Whole lot of learning

Whole lot of learning

Looking back at Temple Sholom’s outdoor pandemic religious school

Students and community members 
greeted students returning to Temple Sholom for in-person, parking lot classes last April, where the ground made for a convenient blackboard.
Students and community members greeted students returning to Temple Sholom for in-person, parking lot classes last April, where the ground made for a convenient blackboard.

As Shari Rothstein contemplates the upcoming school year, she figures she’s ready for whatever the shifting covid circumstances throw at her. 

Ms. Rothstein is director of congregational learning at Temple Sholom of West Essex in Cedar Grove. The current plans — cue God’s laughter — are for classes at the Temple Sholom’s religious school to begin in October, after the holidays. The plan is that they’ll meet the way they did when Ms. Rothstein first came to Temple Sholom two years ago: in the classrooms. (Though now with masks.)

“Only seven months of my time here has been in live, actual school,” Ms. Rothstein said. (Her previous five years as the associate religious school director at Temple Emanu-El of Westfield were all in live, actual school, because that’s how things were in the Before Times.)

Temple Sholom’s religious school “went online like everyone else” in March 2020. That was not simple. “We were training people on the fly,” Ms. Rothstein said. “I was trying to learn everything a day ahead to teach the teachers.” Her aces in the hole were the school’s “madrichim” — the post-b-mitzvah teens who help out in the religious school each week, whether as teacher assistants, shadows for individual students, office help, or bulletin board decorators. When Temple Sholom went online, these madrichim joined the Zoom sessions, providing technical assistance for teachers, not all of whom were instantly Zoom savvy. 

Last summer, professional development brought all the teachers up to speed on the technology. And that’s a comfort amid the unpredictability: “We were up and running smoothly and now we know we can do that.”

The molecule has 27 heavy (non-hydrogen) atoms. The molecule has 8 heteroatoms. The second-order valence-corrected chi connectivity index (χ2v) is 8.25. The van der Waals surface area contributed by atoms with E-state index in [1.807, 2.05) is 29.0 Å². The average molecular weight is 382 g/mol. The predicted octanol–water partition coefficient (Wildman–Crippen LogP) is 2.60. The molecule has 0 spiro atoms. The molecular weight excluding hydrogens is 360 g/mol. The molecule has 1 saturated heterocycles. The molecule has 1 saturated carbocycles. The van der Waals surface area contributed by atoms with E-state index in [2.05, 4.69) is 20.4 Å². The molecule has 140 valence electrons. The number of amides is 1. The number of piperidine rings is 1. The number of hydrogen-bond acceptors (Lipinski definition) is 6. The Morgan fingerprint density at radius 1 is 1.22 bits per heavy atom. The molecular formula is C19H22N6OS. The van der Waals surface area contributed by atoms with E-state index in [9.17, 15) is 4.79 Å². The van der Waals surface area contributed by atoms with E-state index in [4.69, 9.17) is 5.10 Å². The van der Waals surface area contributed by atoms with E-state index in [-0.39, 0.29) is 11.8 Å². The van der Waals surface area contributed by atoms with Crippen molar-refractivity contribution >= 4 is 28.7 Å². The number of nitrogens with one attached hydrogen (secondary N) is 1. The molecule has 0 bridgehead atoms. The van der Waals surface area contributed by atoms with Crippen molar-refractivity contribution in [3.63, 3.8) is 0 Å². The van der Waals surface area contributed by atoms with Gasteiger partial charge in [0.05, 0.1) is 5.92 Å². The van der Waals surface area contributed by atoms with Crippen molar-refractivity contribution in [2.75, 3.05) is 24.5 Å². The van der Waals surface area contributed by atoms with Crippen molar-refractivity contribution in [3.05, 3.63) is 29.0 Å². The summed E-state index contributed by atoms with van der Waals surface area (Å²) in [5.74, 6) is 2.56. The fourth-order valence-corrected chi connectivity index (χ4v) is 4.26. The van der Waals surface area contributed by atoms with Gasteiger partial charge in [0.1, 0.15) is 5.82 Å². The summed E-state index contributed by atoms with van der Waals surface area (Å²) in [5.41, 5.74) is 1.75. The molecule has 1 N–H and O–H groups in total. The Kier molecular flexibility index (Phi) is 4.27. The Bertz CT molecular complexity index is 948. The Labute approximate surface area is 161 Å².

But what stands out looking back at last year’s educational program — and what prompted a synagogue board member to reach out to a newspaper — were the six weeks last spring when classes were held in the synagogue’s parking lot.

By then, things were looking safer. And the weather was warmer and the sunsets were later (not an insignificant factor when classes start at 4 p.m. and the synagogue parking lot is not illuminated). And so, in consultation with the school’s pandemic advisory task force, the school’s leaders decided to bring the students to gather in person at the synagogue parking lot for the last six weeks of the term, in April and May.

And not just to gather: “I was saying to the teachers, this is for learning,” not just for connection, Ms. Rothstein said.

That meant buying rolling white boards that could be wheeled out (and that revealed just how much the parking lot sloped; “the maintenance staff made it work with sandbags”). It meant rolling out carts of supplies.

And it meant figuring out how to use the outdoor space to best advantage. 

“Super-creative things happened using the outside,” Ms. Rothstein said.

There were the Hebrew hopscotch games drawn on the pavement. There was the bird house designed and decorated for the synagogue’s garden.

“The teachers really embraced what they had and thought outside the box,” Ms. Rothstein said. “The kids were really happy to be together. The first day we had a welcoming squad, we had pom-poms, we had a lot of ruach.” A great deal of excited, enthusiastic spirit.

At some synagogue schools, educators criticize parents for creating a drop-off culture, where parents leave the students at the school without setting foot in the synagogue. That’s not how it goes at Temple Sholom. “At Temple Sholom, the culture is for parents to come into the building,” Ms. Rothstein said. “It was something new for parents to pull up, drop off their kids, and leave.” (They couldn’t park because the parking lot was being used for instruction.)

For prayers, chairs were arranged in a large circle, and Cantor Kenneth Feibush brought his guitar and portable amplifier.

The kids were excited — many of the 14 towns the synagogue draws from weren’t having any in-person instruction.

And on the last day of the school in May, an ice cream truck was invited to drive in and offer its wares. 

Ms. Rothstein said the experience of online learning earlier in the year did bring some benefits. The online format encouraged teachers to break Hebrew reading lessons into shorter sessions with smaller groups, because the normal full-class approach wasn’t working online. That worked well, and will be continued in what Ms. Rothstein has dubbed PREP online, standing for Prayer Reading Experience Personalized. “Teachers will meet with sixth graders one-on-one or one-on-two outside regular hours to work on reading, to allow class time to focus less on reading and more on meaning-making and making connections,” she said.

The experience has her optimistic about the year ahead.

“We know how to do anything now,” she said. “Whatever happens, we can turn on a dime.”

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